At lunch, we sit in a small kitchen and eat off ice cream carton lids. Today is taro and flour soup. A little salt would help things greatly, but there are vegetables in the soup, so that’s good. Also, I have my cheese bun. A giant cockroach wings his way down the wall. At home, I’d probably do something silly and scream like a girl. Here, I put my hand over my ice cream lid until he’s flitted elsewhere.
There’s another ceasar after lunch, and I walk back down the ramps to the OT, probably 300 yards away. The patient will be wheeled down this same concrete, hiding behind her hands and a few ie lava lavas. Another med student and I change, tucking our hair into puffy blue caps and wandering down the sterile hallways to await the surgery. The anesthesiologist is from China and her broken English, compounded by the patient’s mostly Samoan-dialect, make communication difficult. Still, the spinal happens quickly and inside four minutes, a squalling infant is handing to the paediatrician. Momma’s tummy is quickly repaired and I smile goodbye to her, knowing I’ll see her on rounds in the morning.
It’s back up to labor now, and as I walk through the short hallway, I’m quickly ushered into a room where a girl is in the process of giving birth. A midwife and I help her delivery and I smile. The other med student comments that seeing new life never gets old, and she’s right.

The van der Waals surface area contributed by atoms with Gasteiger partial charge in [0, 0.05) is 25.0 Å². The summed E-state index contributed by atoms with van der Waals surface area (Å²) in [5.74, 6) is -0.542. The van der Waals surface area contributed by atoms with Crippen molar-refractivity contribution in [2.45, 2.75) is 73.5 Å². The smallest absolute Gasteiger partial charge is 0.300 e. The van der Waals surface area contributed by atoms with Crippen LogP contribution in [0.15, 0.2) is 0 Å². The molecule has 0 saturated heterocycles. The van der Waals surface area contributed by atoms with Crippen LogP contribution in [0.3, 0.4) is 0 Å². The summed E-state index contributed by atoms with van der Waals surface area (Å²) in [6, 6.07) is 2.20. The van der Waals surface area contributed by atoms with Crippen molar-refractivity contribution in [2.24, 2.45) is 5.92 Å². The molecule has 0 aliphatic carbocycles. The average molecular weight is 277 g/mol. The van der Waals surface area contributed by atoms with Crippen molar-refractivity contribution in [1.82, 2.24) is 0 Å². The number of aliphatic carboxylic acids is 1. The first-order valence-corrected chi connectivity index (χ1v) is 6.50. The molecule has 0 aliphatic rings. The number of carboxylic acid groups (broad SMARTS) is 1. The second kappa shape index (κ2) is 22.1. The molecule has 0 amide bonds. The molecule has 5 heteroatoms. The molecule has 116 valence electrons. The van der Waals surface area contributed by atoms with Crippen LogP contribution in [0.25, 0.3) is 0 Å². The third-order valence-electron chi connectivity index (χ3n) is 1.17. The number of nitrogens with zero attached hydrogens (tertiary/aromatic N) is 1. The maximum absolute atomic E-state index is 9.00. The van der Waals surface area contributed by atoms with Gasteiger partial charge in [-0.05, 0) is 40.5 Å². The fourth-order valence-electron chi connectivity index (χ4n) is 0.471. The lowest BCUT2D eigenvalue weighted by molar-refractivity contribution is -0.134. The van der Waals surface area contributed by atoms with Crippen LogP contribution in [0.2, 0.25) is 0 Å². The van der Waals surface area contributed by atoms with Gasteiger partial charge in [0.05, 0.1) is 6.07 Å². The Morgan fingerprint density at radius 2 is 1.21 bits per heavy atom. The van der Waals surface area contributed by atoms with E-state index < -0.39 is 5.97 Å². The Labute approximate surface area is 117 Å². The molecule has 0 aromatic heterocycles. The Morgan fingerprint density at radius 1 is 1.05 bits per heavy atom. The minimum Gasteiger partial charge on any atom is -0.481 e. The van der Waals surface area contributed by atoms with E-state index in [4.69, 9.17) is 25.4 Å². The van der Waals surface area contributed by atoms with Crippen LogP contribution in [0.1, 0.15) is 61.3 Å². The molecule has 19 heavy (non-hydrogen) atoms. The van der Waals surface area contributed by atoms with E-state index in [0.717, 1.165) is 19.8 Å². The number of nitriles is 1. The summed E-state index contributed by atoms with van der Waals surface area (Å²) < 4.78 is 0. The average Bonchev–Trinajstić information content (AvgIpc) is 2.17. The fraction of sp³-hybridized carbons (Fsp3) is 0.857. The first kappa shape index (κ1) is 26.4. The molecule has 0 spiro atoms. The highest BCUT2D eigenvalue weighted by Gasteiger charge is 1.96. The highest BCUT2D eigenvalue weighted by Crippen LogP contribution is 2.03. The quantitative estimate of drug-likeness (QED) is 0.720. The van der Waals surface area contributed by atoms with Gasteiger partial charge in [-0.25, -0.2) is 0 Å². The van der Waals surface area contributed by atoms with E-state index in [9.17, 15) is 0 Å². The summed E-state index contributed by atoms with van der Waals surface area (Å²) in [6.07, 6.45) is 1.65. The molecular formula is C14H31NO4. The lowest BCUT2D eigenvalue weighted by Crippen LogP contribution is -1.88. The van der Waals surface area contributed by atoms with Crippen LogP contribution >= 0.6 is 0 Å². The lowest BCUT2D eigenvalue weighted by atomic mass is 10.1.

By now, it’s pushing 5:30 and most of the staff changed over at 4. I hurry to leave so I’m not caught in the dark on the way home. Now there are no school children, but appreciative taxi drivers honk as they whiz by on the road. It’s much hotter this afternoon than it was this morning and by the time I slink past Nemo again I’m grateful to find dinner under the net on the table. Cook offers me a nuu and I gratefully accept. After food, I spend most of the evening sprawled on the bed, flipping through a textbook. Tomorrow, I know I’ll be asked questions I can’t answer, but whatever I read tonight might help. Rugby is on TV and I watch for perhaps half an hour, then grin when Samoa Idolz comes on. I’ve never seen the American version. Back in the room, I spend an hour calculating if it’s late enough for me to politely go to sleep, then decide it doesn’t matter, call good night and pull my door.
The bed reminds me just how much I was on my feet today and it’s several minutes before my back relaxes enough for me to pull up the sheet. Surgery rotation in the States might drive me to a nightly hot-water bottle. Still, it’s not long before I’m staring at the glowing stars on the ceiling.
I can hear crickets tonight, and cars on the road, and if I listen very close, the television next door. Tomorrow, it will be the cow.